As I travel around the state listening to teachers, I continue to hear teachers’ confidence in Tennessee’s higher standards and the positive impact they are having on students. I also continue to hear your desire for stability and alignment, so teachers and school leaders can make informed decisions about what works best for your students. We hope this process encourages you to continue on the path that you boldly started – great teaching to high expectations every day – as we all continue to work together to improve the standards during the review process.

We are proud that Tennessee is the fastest-improving state in the nation in student achievement, and your work this year to ensure that Tennessee stays on a path of high academic standards to help continue that success has been critical. Thank you to those that commented on the math and English language arts standards on the review website, www.tn.gov/standardsreview.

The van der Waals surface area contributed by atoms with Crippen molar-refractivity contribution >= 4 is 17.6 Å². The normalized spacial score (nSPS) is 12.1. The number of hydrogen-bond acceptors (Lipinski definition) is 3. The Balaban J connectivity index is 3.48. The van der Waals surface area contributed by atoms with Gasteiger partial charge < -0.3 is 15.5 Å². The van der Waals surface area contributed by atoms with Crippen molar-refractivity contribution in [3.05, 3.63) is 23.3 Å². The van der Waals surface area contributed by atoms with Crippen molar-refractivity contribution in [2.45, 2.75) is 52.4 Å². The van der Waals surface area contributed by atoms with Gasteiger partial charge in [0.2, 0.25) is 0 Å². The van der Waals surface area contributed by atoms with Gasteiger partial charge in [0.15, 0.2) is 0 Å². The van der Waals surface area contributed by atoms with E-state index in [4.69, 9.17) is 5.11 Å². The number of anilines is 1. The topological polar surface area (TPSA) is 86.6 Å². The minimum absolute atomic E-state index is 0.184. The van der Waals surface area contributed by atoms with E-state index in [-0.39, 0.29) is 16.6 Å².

I am confident that the process that the General Assembly has now adopted will only enhance our efforts to improve outcomes for all of our students.

We look forward to sharing more updates with you as the standards review and development process continues this summer. Thank you again for all you do in support of Tennessee families and students.

Best,
Candice

For more on education politics and policy in Tennessee, follow @TNEdReport

Does TN Need Annenberg?

Recently, the MNPS School Board adopted the Annenberg Institute’s standards for the operation and oversight of charter schools.

The measure passed by a 5-3 vote, with charter advocates suggesting the standards may not be necessary.